Monday, March 21, 2016

'Mere paas moo hai'

Vartanama, Mar '16
By Pawan Dhall

Photo credit: Pawan Dhall
“Why isn’t the milk curdling well these days?” My mother has no satisfactory explanation in response to my complaint made the nth time in the last couple of months. We try to figure out what could have gone wrong. It is the same brand of milk that gave delicious results till last year. Firm-textured curd – no, actually dahi sounds better – with just a thin layer of sinful fat! It has been my comfort food since childhood, either to be had plain, as a raita, with paranthas or rice, or as a dessert (mixed with sugar, gur, shakkar and even sugar free powder). So much so that I can wear the tag of dahi chor with mischievous pride!

A scientist friend offers an explanation for the lumpy curd – it could be the wrong bacteria at work. Mother conjectures it must be the usual winter-months problem of keeping milk mixed with jaag (spoonful of curd with live cultures) warm long enough for the curd to set. But winter is now long gone, and yet things haven’t improved. We think of buying higher-priced milk but that kind of generates a sourness of taste at the thought of my personal economy becoming unsettled – the same reason why we can’t buy tak doi (that which is not mishti doi) from the neighbourhood confectioners every day, or for that matter yoghurt from fancy retail outlets.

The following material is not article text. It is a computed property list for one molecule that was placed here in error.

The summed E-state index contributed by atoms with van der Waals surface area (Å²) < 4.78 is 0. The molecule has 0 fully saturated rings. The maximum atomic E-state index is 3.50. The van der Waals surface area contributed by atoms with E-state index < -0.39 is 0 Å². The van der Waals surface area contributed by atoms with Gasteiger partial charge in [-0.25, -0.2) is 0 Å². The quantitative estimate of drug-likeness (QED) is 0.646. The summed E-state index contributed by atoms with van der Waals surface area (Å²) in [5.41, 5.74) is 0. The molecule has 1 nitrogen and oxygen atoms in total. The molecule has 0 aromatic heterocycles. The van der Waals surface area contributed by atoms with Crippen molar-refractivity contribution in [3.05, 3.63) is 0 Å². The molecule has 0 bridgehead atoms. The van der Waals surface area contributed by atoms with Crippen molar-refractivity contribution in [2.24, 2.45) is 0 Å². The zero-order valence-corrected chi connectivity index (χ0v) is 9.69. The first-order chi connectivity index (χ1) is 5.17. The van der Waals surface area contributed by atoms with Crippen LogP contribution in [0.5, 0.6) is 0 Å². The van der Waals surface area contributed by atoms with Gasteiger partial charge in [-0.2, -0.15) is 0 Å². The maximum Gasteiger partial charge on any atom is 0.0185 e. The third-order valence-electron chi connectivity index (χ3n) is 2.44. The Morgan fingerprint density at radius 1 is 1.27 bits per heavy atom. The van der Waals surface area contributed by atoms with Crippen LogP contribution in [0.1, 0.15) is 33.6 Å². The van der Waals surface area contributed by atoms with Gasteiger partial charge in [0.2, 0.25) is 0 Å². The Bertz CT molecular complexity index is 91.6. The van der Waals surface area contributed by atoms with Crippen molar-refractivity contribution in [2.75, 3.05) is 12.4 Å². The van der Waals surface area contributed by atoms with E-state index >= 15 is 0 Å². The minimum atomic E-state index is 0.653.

I’m still mulling a way out of this dilemma, but a sinister plan is already thieving around in my dahi-craved mind. Actually, I must be so dumb to not have thought of it before. The solution has been staring back at me from the newspaper headlines every morning. Today I’m going to log in on to various social media and stalk bacteria that have been messing up with the firmness of my dahi pride. Later I’m going to go out wearing a t-shirt emblazoned with a slogan “Dahi devi ki jai ho!” I’m going to pump and thump my fist and outshout the baleful music playing at red light crossings of Kolkata with the very same slogan. Wherever I go, I will wag a menacing finger at bacteria who I think look likely to be conspiring at breaking up my dahi before it sets.

When I’m back home at night, I’m going to dip the fingers used for typing, pumping, thumping and wagging the whole day in a bowl of warm milk. I’m pretty sure this is going to do the trick and I won’t even need jaag to curdle the milk. All the fervour-filled typing, pumping, thumping and finger wagging going around us these days has been curdling people’s blood in their very veins. Why shouldn’t it curdle some milk?


Pawan Dhall aspires to be a rainbow journalist and believes in taking a stand, even if it’s on the fence – the view is better from there!

4 comments:

  1. It may be because the milk we use contains too many artificial substances.

    ReplyDelete
  2. Lolz! Are you serious or being sarcastic? I think this article is more than about the quality of milk

    ReplyDelete
  3. Replies
    1. Thank you Aditya! Please help spread it.

      Delete